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Page 24 of Account of spasmodic cholera as it appeared in the city of Lexington in June 1833 / by Lunsford P. Yandell, M.D.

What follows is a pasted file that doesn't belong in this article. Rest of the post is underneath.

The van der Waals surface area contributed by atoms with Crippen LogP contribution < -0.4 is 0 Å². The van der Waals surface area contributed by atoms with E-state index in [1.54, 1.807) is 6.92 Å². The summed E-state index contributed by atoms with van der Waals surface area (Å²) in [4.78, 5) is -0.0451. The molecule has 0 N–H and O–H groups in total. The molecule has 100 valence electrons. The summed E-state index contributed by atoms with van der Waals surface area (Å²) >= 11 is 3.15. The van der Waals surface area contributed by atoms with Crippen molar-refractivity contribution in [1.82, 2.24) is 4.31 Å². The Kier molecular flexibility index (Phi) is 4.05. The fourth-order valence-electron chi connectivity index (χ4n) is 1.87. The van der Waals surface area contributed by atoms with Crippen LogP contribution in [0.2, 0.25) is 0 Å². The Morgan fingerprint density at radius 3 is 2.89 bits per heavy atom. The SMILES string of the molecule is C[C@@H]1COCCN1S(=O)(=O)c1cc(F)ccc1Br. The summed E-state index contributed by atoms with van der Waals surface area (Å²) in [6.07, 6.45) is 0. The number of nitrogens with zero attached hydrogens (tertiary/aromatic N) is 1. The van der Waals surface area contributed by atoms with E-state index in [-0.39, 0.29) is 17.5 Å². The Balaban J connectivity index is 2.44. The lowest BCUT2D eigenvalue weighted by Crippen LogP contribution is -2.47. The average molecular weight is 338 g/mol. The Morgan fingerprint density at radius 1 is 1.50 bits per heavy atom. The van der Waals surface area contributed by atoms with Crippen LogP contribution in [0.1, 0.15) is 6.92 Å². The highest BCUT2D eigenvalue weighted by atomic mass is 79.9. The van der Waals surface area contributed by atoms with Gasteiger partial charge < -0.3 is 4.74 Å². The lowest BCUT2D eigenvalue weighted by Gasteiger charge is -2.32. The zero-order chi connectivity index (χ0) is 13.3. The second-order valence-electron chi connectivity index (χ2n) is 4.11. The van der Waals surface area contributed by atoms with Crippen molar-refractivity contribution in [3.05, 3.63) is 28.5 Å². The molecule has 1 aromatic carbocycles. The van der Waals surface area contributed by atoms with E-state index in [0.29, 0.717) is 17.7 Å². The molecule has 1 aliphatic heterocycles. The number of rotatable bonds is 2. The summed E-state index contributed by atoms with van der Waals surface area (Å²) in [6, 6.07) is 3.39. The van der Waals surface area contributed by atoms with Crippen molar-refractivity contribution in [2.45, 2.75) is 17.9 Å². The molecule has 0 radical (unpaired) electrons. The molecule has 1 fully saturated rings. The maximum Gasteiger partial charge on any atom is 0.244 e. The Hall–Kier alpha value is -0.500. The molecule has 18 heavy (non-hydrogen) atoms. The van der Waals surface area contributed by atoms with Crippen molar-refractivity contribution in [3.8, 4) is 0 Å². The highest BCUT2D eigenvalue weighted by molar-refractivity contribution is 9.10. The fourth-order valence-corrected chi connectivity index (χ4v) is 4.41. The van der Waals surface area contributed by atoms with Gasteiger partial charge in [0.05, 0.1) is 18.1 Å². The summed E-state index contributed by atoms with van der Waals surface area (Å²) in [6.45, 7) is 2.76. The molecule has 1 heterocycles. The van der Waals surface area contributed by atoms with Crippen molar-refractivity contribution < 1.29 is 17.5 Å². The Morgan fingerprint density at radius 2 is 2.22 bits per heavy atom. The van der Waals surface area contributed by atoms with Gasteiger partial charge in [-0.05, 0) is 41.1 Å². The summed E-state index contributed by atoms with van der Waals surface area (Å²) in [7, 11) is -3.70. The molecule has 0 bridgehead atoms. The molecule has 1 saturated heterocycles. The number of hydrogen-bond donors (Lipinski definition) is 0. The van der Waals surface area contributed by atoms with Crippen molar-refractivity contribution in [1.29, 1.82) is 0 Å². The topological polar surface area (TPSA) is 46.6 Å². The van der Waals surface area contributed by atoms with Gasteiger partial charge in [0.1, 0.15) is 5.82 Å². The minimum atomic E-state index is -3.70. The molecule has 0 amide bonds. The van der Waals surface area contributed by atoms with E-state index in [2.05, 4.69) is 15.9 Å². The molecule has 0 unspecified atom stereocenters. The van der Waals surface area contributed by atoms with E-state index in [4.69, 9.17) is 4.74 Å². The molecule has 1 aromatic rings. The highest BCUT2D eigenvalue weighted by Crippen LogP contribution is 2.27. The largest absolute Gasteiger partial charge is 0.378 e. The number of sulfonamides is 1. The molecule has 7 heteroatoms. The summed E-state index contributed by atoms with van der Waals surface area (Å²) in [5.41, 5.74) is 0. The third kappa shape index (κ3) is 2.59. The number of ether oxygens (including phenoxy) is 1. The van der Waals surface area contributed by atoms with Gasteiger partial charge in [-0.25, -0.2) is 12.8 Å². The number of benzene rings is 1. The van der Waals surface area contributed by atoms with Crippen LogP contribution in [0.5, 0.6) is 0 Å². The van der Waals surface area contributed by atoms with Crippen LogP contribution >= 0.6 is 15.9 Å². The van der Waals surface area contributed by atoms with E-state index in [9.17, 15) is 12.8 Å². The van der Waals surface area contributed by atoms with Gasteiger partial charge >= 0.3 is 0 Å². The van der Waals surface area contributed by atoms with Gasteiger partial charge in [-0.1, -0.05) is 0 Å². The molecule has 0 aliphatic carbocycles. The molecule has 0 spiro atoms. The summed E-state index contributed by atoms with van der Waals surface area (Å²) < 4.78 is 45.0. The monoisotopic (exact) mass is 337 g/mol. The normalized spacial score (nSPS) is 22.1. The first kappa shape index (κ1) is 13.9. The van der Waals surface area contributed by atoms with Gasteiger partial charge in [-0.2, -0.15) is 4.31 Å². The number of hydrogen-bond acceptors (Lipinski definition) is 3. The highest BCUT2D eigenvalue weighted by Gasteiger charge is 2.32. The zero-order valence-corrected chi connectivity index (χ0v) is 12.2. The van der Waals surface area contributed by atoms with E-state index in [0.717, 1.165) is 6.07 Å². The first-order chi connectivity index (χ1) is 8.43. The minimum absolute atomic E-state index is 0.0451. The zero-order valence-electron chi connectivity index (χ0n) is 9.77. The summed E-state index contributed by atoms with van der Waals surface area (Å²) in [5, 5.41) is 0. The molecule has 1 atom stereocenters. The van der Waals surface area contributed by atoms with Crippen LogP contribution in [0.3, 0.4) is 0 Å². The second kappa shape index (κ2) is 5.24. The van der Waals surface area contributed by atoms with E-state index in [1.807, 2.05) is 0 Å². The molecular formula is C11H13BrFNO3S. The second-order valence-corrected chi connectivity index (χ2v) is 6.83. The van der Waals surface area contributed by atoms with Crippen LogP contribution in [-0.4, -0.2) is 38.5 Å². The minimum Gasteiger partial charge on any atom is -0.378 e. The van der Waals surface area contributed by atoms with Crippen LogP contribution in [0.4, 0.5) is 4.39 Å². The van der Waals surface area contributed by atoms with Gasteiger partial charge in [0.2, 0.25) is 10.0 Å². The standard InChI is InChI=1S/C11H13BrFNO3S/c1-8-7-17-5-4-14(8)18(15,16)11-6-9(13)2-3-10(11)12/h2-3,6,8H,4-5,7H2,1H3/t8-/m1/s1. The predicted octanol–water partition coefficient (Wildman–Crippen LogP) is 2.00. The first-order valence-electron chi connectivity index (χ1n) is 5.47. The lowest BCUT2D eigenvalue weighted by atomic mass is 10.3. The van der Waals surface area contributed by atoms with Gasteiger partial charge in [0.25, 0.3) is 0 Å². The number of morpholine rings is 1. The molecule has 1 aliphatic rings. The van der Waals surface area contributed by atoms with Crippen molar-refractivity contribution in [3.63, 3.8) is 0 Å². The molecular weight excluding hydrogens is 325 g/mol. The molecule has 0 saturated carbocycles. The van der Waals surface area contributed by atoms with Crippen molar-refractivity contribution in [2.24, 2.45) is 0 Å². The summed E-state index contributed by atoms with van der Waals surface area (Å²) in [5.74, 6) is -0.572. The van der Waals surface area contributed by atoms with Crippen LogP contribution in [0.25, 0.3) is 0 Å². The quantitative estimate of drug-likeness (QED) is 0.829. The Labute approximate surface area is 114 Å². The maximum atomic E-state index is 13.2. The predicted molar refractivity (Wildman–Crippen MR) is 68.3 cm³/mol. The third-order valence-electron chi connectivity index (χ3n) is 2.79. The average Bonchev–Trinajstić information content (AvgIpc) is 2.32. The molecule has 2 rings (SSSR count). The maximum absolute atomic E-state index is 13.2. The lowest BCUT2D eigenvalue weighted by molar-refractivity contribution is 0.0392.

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YANDELL on Spasmodic Cholera. perished. In Nashville it appeared towards the latter end of January, since which time it has never entirely subsided. About the time that it broke out in this place, it was raging there with some violence,as many as 7 dying onone or two days; butthe prevalence of the disease in that city has been more like that of endemic disorders. And the access, and progress of the indi- vidual cases, as of the epidemic, would appear to have been less sudden and violent, which is also true of Louisville. In both these townsAituated alike in many respects, the latter particularly, having suffered seriously, at one time, with bili- ous diseases, it has never assumed the truly epidemic form, nor attained to the height of malignity which marked it in Cin- cinnati or Lexington. Should it continue to hang upon them it is possible that, from first to last, they may not lose fewer of their citizens than fell victims to it in the latter places, in the few weeks whilst it raged. With all these facts before our eyes, it will scarcely be maintained that cholera is equally violent and incurable in every place where it appears;-that it is unaffected by the state of the Atmosphere, by local peculiarities, and possibly oth- er circumstances, which, in the present state of medical sci- ence, it is impossible to appreciate. It is well known that fevers, and many other diseases are influenced thus, and that they present very different grades of malignity in the differ- ent localities where they prevail. Such being true, it would seem scarcely necessary to look beyond these causes, in order to find additional ones for its mortality, in the plan of treat- ment pursued by the physicians of a place where it has chanc- ed to be peculiarly intractable. And yet as able and expe- rienced a writer as the Editor of the Western Journal of the Medical and Physical Sciences, has suffered himself to be be- trayed into this delusive way of viewing the subject. In the last number of his Journal he suggests, "that perhaps some part of the mortality at Lexington, is referable to a reliance, too exclusive, on certain remedies, and a rejection, not war- ranted by experience, of others possessing great power.' The possibility that this cause did something, will not be de- 24

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